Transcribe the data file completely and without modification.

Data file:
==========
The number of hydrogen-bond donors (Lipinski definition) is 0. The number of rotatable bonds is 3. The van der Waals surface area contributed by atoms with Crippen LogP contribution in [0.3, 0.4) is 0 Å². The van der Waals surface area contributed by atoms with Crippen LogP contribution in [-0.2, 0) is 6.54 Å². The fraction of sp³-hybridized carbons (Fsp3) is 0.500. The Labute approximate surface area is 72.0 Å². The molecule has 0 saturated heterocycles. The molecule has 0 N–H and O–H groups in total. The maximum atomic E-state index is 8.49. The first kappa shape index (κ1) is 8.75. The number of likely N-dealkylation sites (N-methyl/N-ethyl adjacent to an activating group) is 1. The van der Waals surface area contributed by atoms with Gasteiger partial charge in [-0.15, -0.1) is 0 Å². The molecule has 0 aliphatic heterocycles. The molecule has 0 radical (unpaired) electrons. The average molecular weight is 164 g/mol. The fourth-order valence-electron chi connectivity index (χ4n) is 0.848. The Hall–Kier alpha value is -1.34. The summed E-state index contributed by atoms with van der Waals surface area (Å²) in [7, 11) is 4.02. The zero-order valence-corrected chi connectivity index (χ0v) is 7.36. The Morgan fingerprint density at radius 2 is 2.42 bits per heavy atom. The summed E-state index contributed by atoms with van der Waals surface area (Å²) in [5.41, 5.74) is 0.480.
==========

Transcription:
The number of hydrogen-bond donors (Lipinski definition) is 0. The number of rotatable bonds is 3. The van der Waals surface area contributed by atoms with Crippen LogP contribution in [0.3, 0.4) is 0 Å². The van der Waals surface area contributed by atoms with Crippen LogP contribution in [-0.2, 0) is 6.54 Å². The fraction of sp³-hybridized carbons (Fsp3) is 0.500. The Labute approximate surface area is 72.0 Å². The molecule has 0 saturated heterocycles. The molecule has 0 N–H and O–H groups in total. The maximum atomic E-state index is 8.49. The first kappa shape index (κ1) is 8.75. The number of likely N-dealkylation sites (N-methyl/N-ethyl adjacent to an activating group) is 1. The van der Waals surface area contributed by atoms with Gasteiger partial charge in [-0.15, -0.1) is 0 Å². The molecule has 0 aliphatic heterocycles. The molecule has 0 radical (unpaired) electrons. The average molecular weight is 164 g/mol. The fourth-order valence-electron chi connectivity index (χ4n) is 0.848. The Hall–Kier alpha value is -1.34. The summed E-state index contributed by atoms with van der Waals surface area (Å²) in [7, 11) is 4.02. The zero-order valence-corrected chi connectivity index (χ0v) is 7.36. The Morgan fingerprint density at radius 2 is 2.42 bits per heavy atom. The summed E-state index contributed by atoms with van der Waals surface area (Å²) in [5.41, 5.74) is 0.480.